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The pointed symbolism did not escape anyone in Srinagar. When the Centre decided to change the venue of the Inter-State Council meeting from New Delhi to J&K's summer capital, it was sending out an emphatic message to the people of Kashmir as well as the international community. The subtext: normalcy had returned to the Valley and the Centre was supportive and sympathetic to Mufti Mohammed Sayeed's healing touch policy. Sadly, the cheer couldn't last for long.
The meeting of chief ministers and lieutenant-governors from across the country on the sprawling lawns of Srinagar's newly built Sher-e-Kashmir International Convention Complex (SKICC) was indeed impressive. And when Prime Minister A.B. Vajpayee spoke of the shimmering waters of the Dal Lake and how tourists had returned to Kashmir, everyone applauded. But soon a louder noise ripped through the gathering. As Vajpayee was concluding his inaugural address, a suicide attack shook the nearby headquarters of Bharat Sanchar Nigam Limited (BSNL). Militant-turned-politician Javed Shah, his security guard and two others were killed in the 12-hour encounter between two militants and security forces.
Srinagar was once again on the edge. The terrorists had chosen the BSNL office where people had queued up last fortnight to apply for mobile phones. When security forces landed up, the militants moved to an adjacent hotel from which Javed Shah ran his newspaper, Watan.
The police say the intention was clearly to disrupt the Inter-State Council meet. "We had intelligence inputs that the militants were planning to strike around the meeting venue. We ensured that they failed to carry out their plans," says K. Rajendra, IG (Kashmir range). Before this attack, militants had shot dead two securitymen at close range in Srinagar's high security zone and escaped.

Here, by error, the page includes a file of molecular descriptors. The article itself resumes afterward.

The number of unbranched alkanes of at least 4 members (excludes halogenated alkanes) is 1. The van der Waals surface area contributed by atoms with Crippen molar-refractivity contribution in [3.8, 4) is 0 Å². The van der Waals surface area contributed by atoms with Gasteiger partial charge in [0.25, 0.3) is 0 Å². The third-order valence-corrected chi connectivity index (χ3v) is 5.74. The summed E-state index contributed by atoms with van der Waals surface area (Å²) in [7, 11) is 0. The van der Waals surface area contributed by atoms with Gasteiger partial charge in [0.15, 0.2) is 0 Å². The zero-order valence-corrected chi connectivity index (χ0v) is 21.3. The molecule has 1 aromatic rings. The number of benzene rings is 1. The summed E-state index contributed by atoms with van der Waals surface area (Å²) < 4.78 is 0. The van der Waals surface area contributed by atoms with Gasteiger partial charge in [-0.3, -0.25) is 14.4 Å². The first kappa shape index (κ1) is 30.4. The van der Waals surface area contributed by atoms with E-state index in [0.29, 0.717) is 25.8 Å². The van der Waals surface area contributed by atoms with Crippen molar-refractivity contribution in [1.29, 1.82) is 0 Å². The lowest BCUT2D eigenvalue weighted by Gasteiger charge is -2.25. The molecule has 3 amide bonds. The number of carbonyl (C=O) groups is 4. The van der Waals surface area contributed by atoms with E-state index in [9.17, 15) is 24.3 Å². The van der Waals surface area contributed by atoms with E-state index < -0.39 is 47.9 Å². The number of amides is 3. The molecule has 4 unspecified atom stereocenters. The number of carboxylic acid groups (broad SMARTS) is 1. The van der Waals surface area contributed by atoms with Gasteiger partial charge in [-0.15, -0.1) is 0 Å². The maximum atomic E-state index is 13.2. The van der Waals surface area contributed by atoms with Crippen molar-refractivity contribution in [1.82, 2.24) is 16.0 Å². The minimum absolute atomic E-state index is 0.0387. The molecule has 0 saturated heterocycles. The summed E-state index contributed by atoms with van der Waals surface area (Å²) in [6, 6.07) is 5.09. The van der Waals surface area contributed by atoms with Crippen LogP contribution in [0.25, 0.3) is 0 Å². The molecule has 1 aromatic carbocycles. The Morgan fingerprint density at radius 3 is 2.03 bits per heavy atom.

The psychological impact of such incidents on locals is always immense. Kashmiris had remained indoors on August 27 as a separatist group had called for a strike call. Because of the BSNL attack, they chose to do the same the next day as well even though there was no strike. "Such incidents would definitely discourage those who might otherwise be inclined to lend a helping hand to the Mufti's normalisation efforts. But it's nothing unexpected. Personal safety comes first," says Hilal Ahmed, 47, in downtown Srinagar.
The conference missed out on sending positive signals to business houses interested in investing in Kashmir. According to sources, the chief minister would have liked to showcase the meet to India Inc but finally what the TV networks rolled out were clouds of smoke billowing from the hotel building where the encounter with the militants took place.
The only good news was Vajpayee's offer to talk to "everybody". But the Hurriyat responded to the offer by calling a bandh. "The goodwill gesture by Vajpayee has been squandered by the Hurriyat. There was no need to react in this abrasive manner," says a local leader from one of the Mufti's peace committees.
As for the Hurriyat, it appears to be in a state of flux. With the exit of senior Jamaat-e-Islami leader Syed Ali Geelani, it is fighting for survival as a separatist political forum. Geelani, who was fast emerging as an ideologue for pan-Islamist separatists, recently announced he would be floating a political organisation of his own. His exit has put a big question mark on the cohesiveness of the Hurriyat that looks like cracking at the seams even before it can take up the task of engaging in a dialogue with the Centre.
It is true the militants have taken away the sheen from the Mufti's claim of normalcy at a time when all eyes were on the state. But the Mufti still maintains that the situation in the Valley has already going from good to better.On the ground, there is truth in this claim. However, the militant's capacity to hold hostage any future peace overtures in Kashmir cannot be undermined.